The Long-Term Promise of Privacy Federalism, Part 1 (Guest Blog Post)


[Eric’s introduction: as I’ve remarked previously, the academic and policy discourse about privacy focuses principally on the substantive legal boundaries of privacy law and pays comparatively little attention on which policymakers are best positioned to develop and supervise those rules. The “who” question in privacy policymaking has significant implications, as I pointed out when discussing the ironic consequences of class action lawsuits as a privacy regulatory mechanism.

Elsewhere, I’ve written about the illogic of state legislatures as primary contributors to privacy policymaking. Thus, I was excited–and skeptical–when I saw that Bilyana Petkova, a Visiting Fellow at Yale’s Information Society Project, had posted a forthcoming article evaluating the “who” topic…and reaching the counterintuitive (to me) conclusion that state legislatures and generally, state institutions, are good manufacturers of privacy regulation in the long run.

In this post, part 1 of a 2 part series, Bilyana explains why she thinks states are a good backstop for privacy. In a companion post, I’ll offer some rebutting thoughts and her sur-reply.]

The conventional wisdom is that neither federal oversight nor fragmentation can save data privacy any more. In the United States, there are concerns regarding the increased fragmentation of American data privacy law and the lack of relevant federal consolidation. In the European Union, the fear is of “over-centralization of powers” in the European institutions.

The conventional wisdom is not entirely wrong. But it is too simplified and often incomplete. Congress has been drifting further away from a comprehensive statutory scheme after a federal proposal for a Consumer Privacy Bill of Rights failed to gather much consensus twice, first in 2012 and then in 2015. Meanwhile, legislative activity on data privacy in the states has been on the rise. Why all the noise on privacy by state officials? One way to think about this is that state legislators andattorney generals that enforce the state laws are simply engaged in political grandstanding.

But The Obvious Way to Think About This Is: Democracy

Whereas the checks and balances of US federal lawmaking could be understood as originally designed to guard the states from federal overreach, at present Congress’ acute gridlock may endanger the traditional state-federal legislative dialogue. As Professor Schwartz writes, “Gridlock in Washington, D.C. has suspended the normal process of privacy federalism.”

There are many state laws without any attempt to replicate them on the federal level. For example, since 2012 twenty-one states have introduced bills protecting the private social media accounts of employees. These are Arkansas, California, Colorado, Connecticut, Illinois, Louisiana, Maryland, Michigan, Montana, Nevada, New Hampshire, New Jersey, New Mexico, Oklahoma, Oregon, Rhode Island, Tennessee, Utah, Virginia and Washington. The count gets bigger if one adds up to the numbers other states that are in the process of enacting or considering similar laws at the moment of writing, or yet another category of states like Maine and Vermont that have passed legislation mandating studies on the subject. State legislatures have navigated around the preemption provisions of the Fair Credit Reporting Act in order to modernize and ameliorate employment opportunities for constituents with criminal records often incurred decades ago, as well as to tackle issues related to identity theft problems and the inclusion of medical debt in consumer reports. The state institutions are filling in a gap of democratic demand. When Congress cannot deliver, the state legislatures and state attorney generals react to the democratic concerns of their constituents.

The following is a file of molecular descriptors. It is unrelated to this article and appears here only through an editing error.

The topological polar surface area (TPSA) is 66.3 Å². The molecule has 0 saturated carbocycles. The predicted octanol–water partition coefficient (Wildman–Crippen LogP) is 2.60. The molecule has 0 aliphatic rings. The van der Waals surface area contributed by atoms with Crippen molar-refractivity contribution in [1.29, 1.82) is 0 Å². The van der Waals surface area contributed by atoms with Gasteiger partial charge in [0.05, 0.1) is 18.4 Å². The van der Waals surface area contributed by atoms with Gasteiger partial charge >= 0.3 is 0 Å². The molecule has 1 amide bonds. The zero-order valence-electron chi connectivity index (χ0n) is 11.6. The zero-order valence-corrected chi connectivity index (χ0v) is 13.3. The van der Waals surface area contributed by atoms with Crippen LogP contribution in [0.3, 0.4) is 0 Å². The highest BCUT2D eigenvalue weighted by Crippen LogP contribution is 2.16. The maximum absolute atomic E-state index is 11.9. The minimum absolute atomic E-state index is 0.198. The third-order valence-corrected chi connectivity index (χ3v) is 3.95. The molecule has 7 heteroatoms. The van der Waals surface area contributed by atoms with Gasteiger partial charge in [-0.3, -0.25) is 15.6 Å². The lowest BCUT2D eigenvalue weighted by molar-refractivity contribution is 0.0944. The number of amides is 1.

State Laws Kick off a Nationwide Debate

Currently, 47 US states have adopted breach notification laws under one form or another. The count of states with variations of student privacy bills that require schools to contractually oblige vendors to safeguard student privacy and security or introduce other measures for the collection and use of pupil data is growing. Similarly, a major development is the movement against “revenge porn”: as of last month, Maine became the 25th state to abolish nonconsensual pornography. Now there are attempts to regulate student privacy and to consolidate state data breach notification laws on the federal level. Even a federal revenge porn statute that navigates around the First Amendment does not seem as far-fetched of an idea as it did just a few years back. Eventually, at least some jurisdictional spillovers tee up for national resolution. Some controversial policy issues that can otherwise be conveniently overlooked make it up to the agenda of the federal lawmaker, be that Congress or a federal agency.

The States as Laboratories of Experimentation

If Brandeis’s oft-cited dissent is taken to heart and “…(t)here must be power in the states and the nation to remold, through experimentation…economic practices and institutions to meet changing social and economic needs,” then the best state ideas can still serve as templates for federal intervention. Clearly, not all of the new state statutes are sensible, but many actually are: other state jurisdictions and private companies decide to take them up voluntarily. The Massachusetts security requirements have become a de facto standard for many entities that do not necessarily operate in Massachusetts. Similarly, California’s laws on breach notification and data privacy are now serving as a starting point for negotiations on federal baseline regulations in these areas.